If you are interested in my day to day commentary please follow me on twitter by clicking on the widget below or following this link https://twitter.com/dacianwanderer

Pen & Paper, Letter & Journal

Last week my family celebrated my daughters first birthday. It was a wonderful endcap to a challenging, fulfilling, and wonderful first year of fatherhood. Transitional moments and milestones tend to put me in pensive moods so I’ve been reflecting on the subject of permanence and longevity. Will I be remembered after I’m gone? How will I be remembered? How will my daughter see me, my work, my life?

I’m a dedicated reader of biographies. As a writer I think good biographies are monumentally useful because going deeply into a subject is a critical boon towards creating believable characters with depth and realism. Biographers use numerous sources to bring their subjects to life and give the reader a hopefully realistic portrait,the most useful sources are the subjects own words in the form of journals and letters.

Leonardo Da Vinci was a constant journal writer. He carried a notebook with him at all times and constantly jotted down notes and observation. His notebooks are a unique view into his mind. Napoleon Bonaparte was a prolific letter writer. The Bonaparte foundation has over 40,000 letters documenting his life in often minute detail. In the fantasy writers world most of what we know about H.P. Lovecraft, Clarke Ashton Smith, and Robert Howard comes from the large volume of correspondence between the writers. Letters and journals are invaluable windows into the lives of the past.

I’ve kept a journal for the past two years. Last week I was rewarded by thumbing through last years worth of writing and coming across the entry I made on the day my daughter was born. I had forgotten about it, honestly I must of sat down and jotted it during the hectic hours of my wifes early labor. Reading it a year later brought back vivid memories of that wonderful day. I hope that I can hold on to my journal so I can share the thoughts I had on that day with my daughter when she grows up.

All of this brings me back to the pensive meditation on permanence I mentioned above. How will I be remembered. With journaling a dying art and lettering six feet under, all that is left of us is the profanity laced, meme poisoned, digital trail of social media. With this in mind I searched out my old LiveJournal and MySpace accounts. I have a good memory so I managed to unlock both accounts. After a few minutes of reading the horror that poured out of my young adult mind I deleted both accounts. Next I went through early Facebook from 2006 when I first created that account. Once again, horror. Nothing that would get my acceptance to Harvard rescinded, but definitely filled with embarrassing stupidity. Looking at my posts from 2007-2010 one would be justified in having concerns about the health of my liver.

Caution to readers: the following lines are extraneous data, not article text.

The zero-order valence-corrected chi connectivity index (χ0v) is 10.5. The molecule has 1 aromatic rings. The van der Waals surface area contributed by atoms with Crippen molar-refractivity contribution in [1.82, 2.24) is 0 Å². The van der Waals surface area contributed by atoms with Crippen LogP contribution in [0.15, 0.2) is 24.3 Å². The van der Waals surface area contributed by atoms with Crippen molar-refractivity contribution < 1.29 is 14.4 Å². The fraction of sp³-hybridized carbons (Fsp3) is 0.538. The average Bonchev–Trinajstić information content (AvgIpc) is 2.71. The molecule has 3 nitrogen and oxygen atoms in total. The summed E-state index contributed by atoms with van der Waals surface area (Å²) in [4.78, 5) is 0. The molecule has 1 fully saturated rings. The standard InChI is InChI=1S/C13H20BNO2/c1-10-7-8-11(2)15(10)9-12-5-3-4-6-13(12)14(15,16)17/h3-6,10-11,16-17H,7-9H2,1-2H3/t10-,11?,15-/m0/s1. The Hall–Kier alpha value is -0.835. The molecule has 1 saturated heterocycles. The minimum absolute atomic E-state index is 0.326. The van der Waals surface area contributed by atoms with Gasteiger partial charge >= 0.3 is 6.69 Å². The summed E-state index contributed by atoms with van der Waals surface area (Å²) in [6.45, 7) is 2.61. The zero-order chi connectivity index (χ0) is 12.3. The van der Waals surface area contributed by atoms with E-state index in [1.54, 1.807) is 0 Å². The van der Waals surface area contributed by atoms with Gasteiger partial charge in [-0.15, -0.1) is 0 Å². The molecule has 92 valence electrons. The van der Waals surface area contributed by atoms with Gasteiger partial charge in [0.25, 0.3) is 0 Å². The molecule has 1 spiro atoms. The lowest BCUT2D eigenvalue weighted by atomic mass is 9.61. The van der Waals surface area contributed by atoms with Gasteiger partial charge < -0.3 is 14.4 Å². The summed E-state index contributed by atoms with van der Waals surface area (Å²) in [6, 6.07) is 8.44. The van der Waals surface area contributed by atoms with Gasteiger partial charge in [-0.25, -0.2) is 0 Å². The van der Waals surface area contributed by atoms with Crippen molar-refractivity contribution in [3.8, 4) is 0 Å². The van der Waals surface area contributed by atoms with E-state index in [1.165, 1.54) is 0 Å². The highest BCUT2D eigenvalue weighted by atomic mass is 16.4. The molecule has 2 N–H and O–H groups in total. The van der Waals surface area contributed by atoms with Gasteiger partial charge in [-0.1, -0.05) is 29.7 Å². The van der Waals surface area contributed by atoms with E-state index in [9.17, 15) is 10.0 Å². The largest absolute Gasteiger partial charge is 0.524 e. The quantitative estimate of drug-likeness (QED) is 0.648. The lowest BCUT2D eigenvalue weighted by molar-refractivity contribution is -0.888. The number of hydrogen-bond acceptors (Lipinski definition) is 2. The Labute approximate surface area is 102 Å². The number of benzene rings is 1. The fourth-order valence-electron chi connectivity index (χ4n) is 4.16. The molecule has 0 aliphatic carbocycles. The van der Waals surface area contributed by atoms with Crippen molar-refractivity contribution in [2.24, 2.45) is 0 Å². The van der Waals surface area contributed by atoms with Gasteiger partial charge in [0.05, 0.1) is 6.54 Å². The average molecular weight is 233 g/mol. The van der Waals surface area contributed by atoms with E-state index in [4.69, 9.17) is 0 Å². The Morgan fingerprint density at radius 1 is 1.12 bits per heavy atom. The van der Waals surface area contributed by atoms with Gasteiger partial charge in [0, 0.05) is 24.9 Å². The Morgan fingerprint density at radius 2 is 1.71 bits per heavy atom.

A decade ago we used social media differently. It wasn’t so serious, so scrutinized, so manufactured. It was off the cuff jokes, jibes at friends, stupid pictures, and invitations to go drinking. We set up obnoxious auto playing songs on our MySpace profiles, assaulting visitors with noise and crappy HTML templates. It was new, fun, and nobody really thought about how long the crap we posted would be floating around in digital space.

Now I have a crippling fear that when I die everything about me will come from my old social media profiles. My descendants will remember me from idiotic posts about Pabst Blue Ribbon tall-cans and rants on how much I hated Tarantino’s latest movie. Some social historian will dig up the stupidest crap and I will be immortalized by the digital equivalent of the vulgar graffiti found in Pompeii.

But isn’t that the real me? Isn’t that what social media was supposed to be. An open community bringing us together, being ourselves in the digital space. Maybe. But, personally I rather stick to pen and paper, letter and journal.